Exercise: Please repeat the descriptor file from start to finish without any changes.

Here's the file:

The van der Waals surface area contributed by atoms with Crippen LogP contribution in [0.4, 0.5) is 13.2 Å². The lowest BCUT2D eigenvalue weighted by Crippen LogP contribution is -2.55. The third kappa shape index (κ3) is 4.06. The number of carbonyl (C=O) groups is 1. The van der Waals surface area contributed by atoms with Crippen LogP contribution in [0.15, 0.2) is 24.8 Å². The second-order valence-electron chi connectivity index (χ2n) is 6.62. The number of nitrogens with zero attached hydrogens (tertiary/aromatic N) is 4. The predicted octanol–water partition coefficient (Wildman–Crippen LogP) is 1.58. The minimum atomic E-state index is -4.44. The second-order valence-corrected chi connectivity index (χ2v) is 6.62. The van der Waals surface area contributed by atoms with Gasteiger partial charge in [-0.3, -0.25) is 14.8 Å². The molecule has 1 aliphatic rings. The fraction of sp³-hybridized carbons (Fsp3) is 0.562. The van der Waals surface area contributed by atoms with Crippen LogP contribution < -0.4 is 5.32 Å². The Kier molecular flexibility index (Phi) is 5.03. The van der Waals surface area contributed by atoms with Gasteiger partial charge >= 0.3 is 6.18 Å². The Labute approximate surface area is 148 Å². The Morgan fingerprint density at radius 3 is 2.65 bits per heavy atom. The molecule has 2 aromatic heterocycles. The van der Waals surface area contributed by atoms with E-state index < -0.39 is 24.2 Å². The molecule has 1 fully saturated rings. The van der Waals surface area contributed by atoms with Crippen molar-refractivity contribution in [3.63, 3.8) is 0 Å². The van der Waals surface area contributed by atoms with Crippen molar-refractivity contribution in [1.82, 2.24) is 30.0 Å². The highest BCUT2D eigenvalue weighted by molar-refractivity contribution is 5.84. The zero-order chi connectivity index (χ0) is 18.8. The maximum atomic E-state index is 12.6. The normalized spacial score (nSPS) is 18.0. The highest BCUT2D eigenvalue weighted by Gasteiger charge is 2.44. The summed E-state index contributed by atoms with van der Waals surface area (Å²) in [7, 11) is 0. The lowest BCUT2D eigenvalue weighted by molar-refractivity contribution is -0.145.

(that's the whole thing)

The van der Waals surface area contributed by atoms with Crippen LogP contribution in [0.4, 0.5) is 13.2 Å². The lowest BCUT2D eigenvalue weighted by Crippen LogP contribution is -2.55. The third kappa shape index (κ3) is 4.06. The number of carbonyl (C=O) groups is 1. The van der Waals surface area contributed by atoms with Crippen LogP contribution in [0.15, 0.2) is 24.8 Å². The second-order valence-electron chi connectivity index (χ2n) is 6.62. The number of nitrogens with zero attached hydrogens (tertiary/aromatic N) is 4. The predicted octanol–water partition coefficient (Wildman–Crippen LogP) is 1.58. The minimum atomic E-state index is -4.44. The second-order valence-corrected chi connectivity index (χ2v) is 6.62. The van der Waals surface area contributed by atoms with Gasteiger partial charge in [-0.3, -0.25) is 14.8 Å². The molecule has 1 aliphatic rings. The fraction of sp³-hybridized carbons (Fsp3) is 0.562. The van der Waals surface area contributed by atoms with Crippen LogP contribution < -0.4 is 5.32 Å². The Kier molecular flexibility index (Phi) is 5.03. The van der Waals surface area contributed by atoms with Gasteiger partial charge >= 0.3 is 6.18 Å². The Labute approximate surface area is 148 Å². The Morgan fingerprint density at radius 3 is 2.65 bits per heavy atom. The molecule has 2 aromatic heterocycles. The van der Waals surface area contributed by atoms with E-state index < -0.39 is 24.2 Å². The molecule has 1 fully saturated rings. The van der Waals surface area contributed by atoms with Crippen molar-refractivity contribution in [3.63, 3.8) is 0 Å². The van der Waals surface area contributed by atoms with Crippen molar-refractivity contribution in [1.82, 2.24) is 30.0 Å². The highest BCUT2D eigenvalue weighted by molar-refractivity contribution is 5.84. The zero-order chi connectivity index (χ0) is 18.8. The maximum atomic E-state index is 12.6. The normalized spacial score (nSPS) is 18.0. The highest BCUT2D eigenvalue weighted by Gasteiger charge is 2.44. The summed E-state index contributed by atoms with van der Waals surface area (Å²) in [7, 11) is 0. The lowest BCUT2D eigenvalue weighted by molar-refractivity contribution is -0.145.